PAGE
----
It looks like Canada is going to be spared a visit from Hurricane Matthew.
The powerful hurricane, which pummeled Haiti on Tuesday and was heading towards the Bahamas on Wednesday, was originally forecast to travel up the east coast of the United States, towards Canada.
However, the National Hurricane Center out of Miami, Florida, updated its forecast on Wednesday morning: Matthew now looks to turn northeast before starting to head southeast on Sunday.
On Tuesday, the Canadian Hurricane Centre issued a weather statement warning that Matthew could impact the Maritimes.
However, on Wednesday, the centre’s meteorologist Bob Robichaud said the powerful, slow-moving storm is now expected to veer off into the Atlantic Ocean after scraping along the coast of Florida and may double back for another run at the state.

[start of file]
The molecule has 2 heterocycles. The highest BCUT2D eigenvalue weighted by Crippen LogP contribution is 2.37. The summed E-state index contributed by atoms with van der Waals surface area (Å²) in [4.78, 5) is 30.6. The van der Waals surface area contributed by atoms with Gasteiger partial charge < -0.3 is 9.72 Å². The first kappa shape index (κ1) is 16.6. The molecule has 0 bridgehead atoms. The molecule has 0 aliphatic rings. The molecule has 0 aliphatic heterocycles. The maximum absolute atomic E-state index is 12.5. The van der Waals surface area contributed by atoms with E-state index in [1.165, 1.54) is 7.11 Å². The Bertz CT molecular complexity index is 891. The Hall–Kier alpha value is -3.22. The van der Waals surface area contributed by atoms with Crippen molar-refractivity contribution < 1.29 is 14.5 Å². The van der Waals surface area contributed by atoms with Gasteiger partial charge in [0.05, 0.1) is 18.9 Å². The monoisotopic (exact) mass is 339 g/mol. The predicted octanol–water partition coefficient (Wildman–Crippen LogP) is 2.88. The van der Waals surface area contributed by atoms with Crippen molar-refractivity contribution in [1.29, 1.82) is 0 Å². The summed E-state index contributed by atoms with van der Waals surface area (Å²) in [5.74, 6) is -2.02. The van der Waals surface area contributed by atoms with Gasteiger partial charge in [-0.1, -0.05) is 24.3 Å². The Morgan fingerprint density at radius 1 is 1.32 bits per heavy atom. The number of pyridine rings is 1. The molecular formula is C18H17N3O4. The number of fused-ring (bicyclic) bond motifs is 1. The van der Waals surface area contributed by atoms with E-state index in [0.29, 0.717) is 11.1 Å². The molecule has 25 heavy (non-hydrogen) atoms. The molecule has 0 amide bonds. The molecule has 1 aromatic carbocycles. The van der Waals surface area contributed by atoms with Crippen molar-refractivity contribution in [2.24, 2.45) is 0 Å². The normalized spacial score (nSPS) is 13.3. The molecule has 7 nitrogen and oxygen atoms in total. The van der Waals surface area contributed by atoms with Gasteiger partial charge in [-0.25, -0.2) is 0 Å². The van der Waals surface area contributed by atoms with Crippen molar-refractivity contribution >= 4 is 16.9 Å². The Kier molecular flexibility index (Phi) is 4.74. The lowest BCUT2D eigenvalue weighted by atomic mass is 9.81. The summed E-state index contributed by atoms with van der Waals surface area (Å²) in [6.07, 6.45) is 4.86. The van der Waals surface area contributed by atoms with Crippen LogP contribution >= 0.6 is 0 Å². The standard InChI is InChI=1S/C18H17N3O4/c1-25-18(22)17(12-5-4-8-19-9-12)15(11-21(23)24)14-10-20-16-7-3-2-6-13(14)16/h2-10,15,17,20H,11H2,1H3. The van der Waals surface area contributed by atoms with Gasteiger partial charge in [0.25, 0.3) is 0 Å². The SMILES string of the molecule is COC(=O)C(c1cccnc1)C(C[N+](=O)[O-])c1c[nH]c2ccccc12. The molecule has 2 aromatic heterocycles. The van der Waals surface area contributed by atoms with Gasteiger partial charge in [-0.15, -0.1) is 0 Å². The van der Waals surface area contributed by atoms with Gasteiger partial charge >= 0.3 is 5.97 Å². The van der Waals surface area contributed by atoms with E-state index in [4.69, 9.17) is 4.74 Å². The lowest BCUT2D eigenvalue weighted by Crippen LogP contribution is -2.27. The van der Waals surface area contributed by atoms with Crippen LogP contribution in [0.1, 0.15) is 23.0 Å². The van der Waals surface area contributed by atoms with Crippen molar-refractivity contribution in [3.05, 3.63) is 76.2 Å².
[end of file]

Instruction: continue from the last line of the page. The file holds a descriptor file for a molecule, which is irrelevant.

Robichaud also said that Matthew’s slow pace has prevented it from hitching a ride with steering currents in the upper atmosphere.
Hurricanes are difficult to forecast any more than one day out. That’s because it is highly influenced by other weather systems around them such as high or low pressure systems.
In the images above, the cone means that the centre of the hurricane may occur anywhere within it. So you can see that the further out the forecast, the wider the cone.
Though Canada looks to be spared, Robichaud warned that Matthew could once again change course.
In Florida and the Carolinas, up to one million people are being evacuated.
As of Wednesday, the Canadian Hurricane Centre had no other statements.